"All my life, living in America and exploring America, I've been a minority," Vargas said. "I look like this, my name is Jose Antonio Vargas, I majored in black studies, I'm gay, and I'm undocumented. I'm like an affirmative action hire gone amuck. But you know, I actually think I liberated myself a couple of years ago when I started thinking, 'I'm not a minority. I'm actually a majority of one.' That's where we're headed in this country, I think. We have to stop thinking of ourselves as minorities."
One of the clearest examples that Vargas could remember about the intersection of his two minority identities was last December, when Congress decided to approve the repeal of the "Don't Ask, Don't Tell" policy but reject the proposed DREAM Act, which would have allowed undocumented immigrants to gain citizenship by completing at least two years of college or two years of military service.
"I'm on two list-serves -- one for gays and one for undocumented immigrants," Vargas said. "It was a little maddening how some of the immigrants started attacking the gays [for the Congress' decision]. I call it minority on minority crime, and it makes me so mad. For me, this is where I'm trying to find whatever identity I am now. When that LGBT leader said, 'Be a little more gay,' he means that he wants me to talk about where my identities intersect."
Vargas went onto explain that if he were straight, he could marry a U.S. citizen and be able to remain in the United States. But because he is gay, the Defense of Marriage Act makes that option impossible. "I can't Sandra-Bullock-in-The-Proposal my way into this country," he said.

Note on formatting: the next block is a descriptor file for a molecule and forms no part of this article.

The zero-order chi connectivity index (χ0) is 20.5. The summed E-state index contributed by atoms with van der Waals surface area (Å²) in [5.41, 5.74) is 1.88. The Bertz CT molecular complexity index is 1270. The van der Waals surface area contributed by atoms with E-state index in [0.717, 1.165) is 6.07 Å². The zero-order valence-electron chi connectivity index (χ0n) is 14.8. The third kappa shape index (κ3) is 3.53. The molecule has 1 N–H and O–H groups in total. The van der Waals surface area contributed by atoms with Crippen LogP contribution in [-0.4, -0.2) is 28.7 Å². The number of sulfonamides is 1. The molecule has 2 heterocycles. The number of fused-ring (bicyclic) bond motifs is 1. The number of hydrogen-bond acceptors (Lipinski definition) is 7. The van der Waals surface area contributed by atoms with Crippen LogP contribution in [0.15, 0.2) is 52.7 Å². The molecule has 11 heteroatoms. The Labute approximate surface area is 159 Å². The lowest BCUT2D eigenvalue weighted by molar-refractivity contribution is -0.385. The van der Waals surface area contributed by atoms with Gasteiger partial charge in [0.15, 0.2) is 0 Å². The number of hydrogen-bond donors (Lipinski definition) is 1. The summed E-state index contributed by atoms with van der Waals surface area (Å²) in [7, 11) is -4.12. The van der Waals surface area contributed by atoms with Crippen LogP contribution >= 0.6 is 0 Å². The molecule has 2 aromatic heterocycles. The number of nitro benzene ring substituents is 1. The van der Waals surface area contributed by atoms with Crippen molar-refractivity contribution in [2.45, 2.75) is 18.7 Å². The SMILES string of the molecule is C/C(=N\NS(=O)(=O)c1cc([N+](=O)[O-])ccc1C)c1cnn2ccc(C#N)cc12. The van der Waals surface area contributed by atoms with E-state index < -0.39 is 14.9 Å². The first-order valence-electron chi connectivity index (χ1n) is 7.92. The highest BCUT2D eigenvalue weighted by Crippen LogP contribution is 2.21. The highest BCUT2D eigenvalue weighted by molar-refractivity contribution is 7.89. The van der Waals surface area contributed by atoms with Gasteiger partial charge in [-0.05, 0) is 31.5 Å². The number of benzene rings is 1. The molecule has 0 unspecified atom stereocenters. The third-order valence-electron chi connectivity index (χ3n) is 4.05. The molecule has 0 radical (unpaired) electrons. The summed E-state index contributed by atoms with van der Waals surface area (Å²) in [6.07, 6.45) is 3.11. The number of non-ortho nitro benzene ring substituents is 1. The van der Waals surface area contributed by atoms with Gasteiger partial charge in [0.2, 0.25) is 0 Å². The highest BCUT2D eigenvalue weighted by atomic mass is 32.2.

The Golden Age of Coming-Out
At the Ithaca College speaking gig, Vargas took the opportunity to encourage the student journalists and documentarians in the room to dig deep for stories. He said there's no better time to be a journalist.
"We are in the golden age of storytelling, the golden age of story-sharing, and the golden age of coming out," he said. "Twitter, your Facebook feed, your Facebook wall: All of these are ways of coming out. Now that I'm friends with so many undocumented people, especially students, it's fascinating watching their walls as some of them slowly come out and seeing how their friends react."
Social media, Vargas claimed, is what's making it so easy to explore stories off the beaten track. After all, minority people are disproportionately using social media like Facebook and Twitter. A study from summer 2010 indicated that 73 percent of gays and lesbians use Facebook (compared to 65 percent of straight people) and 29 percent use Twitter (compared to 15 percent of straight people). And an Edison Research poll from last year showed that black people are twice as well-represented and Hispanic people are three times as well-represented on Twitter as in the general population.
Vargas said that's not a coincidence.
"Is it any accident that black people and Latinos over-index in the use of social media?," he asked. "For the first time, they actually have a channel of their own. They can actually tell their own stories, which is an interesting kind of revolution happening. As we move to a much more transparent time in journalism -- where people want to know who is telling the story and why and where it's coming from -- people will be much more transparent with their biases, telling us where they're coming from and how they're framing the story."
That's part of Vargas' goal with Define American. He wants us to be honest with our unique backgrounds and life experiences, and he wants us to see that those unique experiences can do more to help the country than to hurt it. Whether those experiences are based in being an undocumented immigrant, a gay person, or a combination of dozens of other interesting minority perspectives, they are valuable and should be shared.